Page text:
Major advances utilizing embryo genetic testing with in vitro fertilization (IVF) technology have led to many new and expectant families, as reported by Reproductive Associates of Delaware (RAD) in their recent presentation at the October national meeting of the American Society for Reproductive Medicine in Denver, CO.
"This is a milestone of progress," noted Ronald F. Feinberg MD, PhD, the Center's IVF Medical Director. "We have merged our latest IVF techniques with successfully testing all 24 chromosomes within an embryo before it is placed back in the mother's uterus."
RAD's study demonstrated that almost 50% of 167 well developed and normal-appearing blastocyst embryos contained major chromosome defects, all of which were incompatible with normal pregnancy. The technology was applied to 26 patients who had previously suffered with miscarriage, unexplained infertility, and/or prior IVF failure. Preimplantation Genetic Screening (PGS) with blastocyst trophectoderm biopsy was the technique utilized.
Following PGS, 71% of patients who were found to have at least one normal embryo achieved a successful pregnancy to date, despite previously negative outcomes and poor prognosis. One RAD patient that had never been pregnant had very few normal embryos via PGS. However, she successfully delivered healthy twins earlier this year after having two normal embryos biopsied via PGS and later placed in her uterus. All of the other PGS pregnancies at RAD have been singletons, following placement of just one normal embryo.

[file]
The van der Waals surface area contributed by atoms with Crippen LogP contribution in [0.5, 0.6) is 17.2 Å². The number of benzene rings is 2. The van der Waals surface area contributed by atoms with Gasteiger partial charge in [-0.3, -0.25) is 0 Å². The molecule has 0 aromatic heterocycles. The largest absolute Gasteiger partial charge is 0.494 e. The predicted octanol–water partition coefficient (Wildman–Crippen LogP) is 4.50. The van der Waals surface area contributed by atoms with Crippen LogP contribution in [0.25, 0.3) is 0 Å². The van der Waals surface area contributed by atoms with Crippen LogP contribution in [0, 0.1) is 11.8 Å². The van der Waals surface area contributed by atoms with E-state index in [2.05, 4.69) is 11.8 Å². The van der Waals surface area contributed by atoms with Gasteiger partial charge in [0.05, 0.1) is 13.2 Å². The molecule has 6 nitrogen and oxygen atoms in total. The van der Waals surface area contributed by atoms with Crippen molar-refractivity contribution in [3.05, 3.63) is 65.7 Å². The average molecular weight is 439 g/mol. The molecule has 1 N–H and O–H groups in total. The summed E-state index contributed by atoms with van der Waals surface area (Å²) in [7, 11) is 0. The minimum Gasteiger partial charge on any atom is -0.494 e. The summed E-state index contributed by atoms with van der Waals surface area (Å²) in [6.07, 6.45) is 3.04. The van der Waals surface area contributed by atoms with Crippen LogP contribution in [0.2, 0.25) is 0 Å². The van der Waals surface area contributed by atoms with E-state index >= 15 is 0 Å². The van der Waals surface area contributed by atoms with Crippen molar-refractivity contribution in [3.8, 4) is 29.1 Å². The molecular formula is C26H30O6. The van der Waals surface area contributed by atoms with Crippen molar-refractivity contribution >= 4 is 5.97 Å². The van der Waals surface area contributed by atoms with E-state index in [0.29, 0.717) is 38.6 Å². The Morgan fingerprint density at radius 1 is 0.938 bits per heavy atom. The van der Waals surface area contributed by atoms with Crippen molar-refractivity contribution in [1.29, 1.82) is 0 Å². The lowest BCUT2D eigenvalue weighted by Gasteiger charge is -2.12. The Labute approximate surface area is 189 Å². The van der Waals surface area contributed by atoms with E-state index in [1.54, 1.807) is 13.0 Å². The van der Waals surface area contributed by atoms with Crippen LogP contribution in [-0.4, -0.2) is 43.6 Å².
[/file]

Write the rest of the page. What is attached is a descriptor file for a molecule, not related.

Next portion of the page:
"We likely have a new and important reason for offering IVF and PGS to patients with infertility, prior IVF failure, and miscarriage", said Marc Portmann, Director of Lab Technology and Innovation at the RAD Center, who was also the lead author of the study. "This advance in IVF is of great significance because it will improve success rates, foster increased confidence in single embryo transfer, and will lower costs and risks of IVF." Many authorities within the field believe PGS could be applied to all patients undergoing IVF, but the larger benefits need to be fully evaluated.
Though many consider IVF and PGS to be expensive treatments, RAD's physicians believe this should be weighed against other factors, such as the health, emotional, and societal costs associated with infertility and miscarriage. High risks and costs of multiple gestations caused by other suboptimal treatments, including the transfer of multiple embryos during typical IVF procecures, must also be considered.
Approximately 15-20% of reproductive age women and men attempting pregnancy have infertility, a miscarriage history, or have experienced both.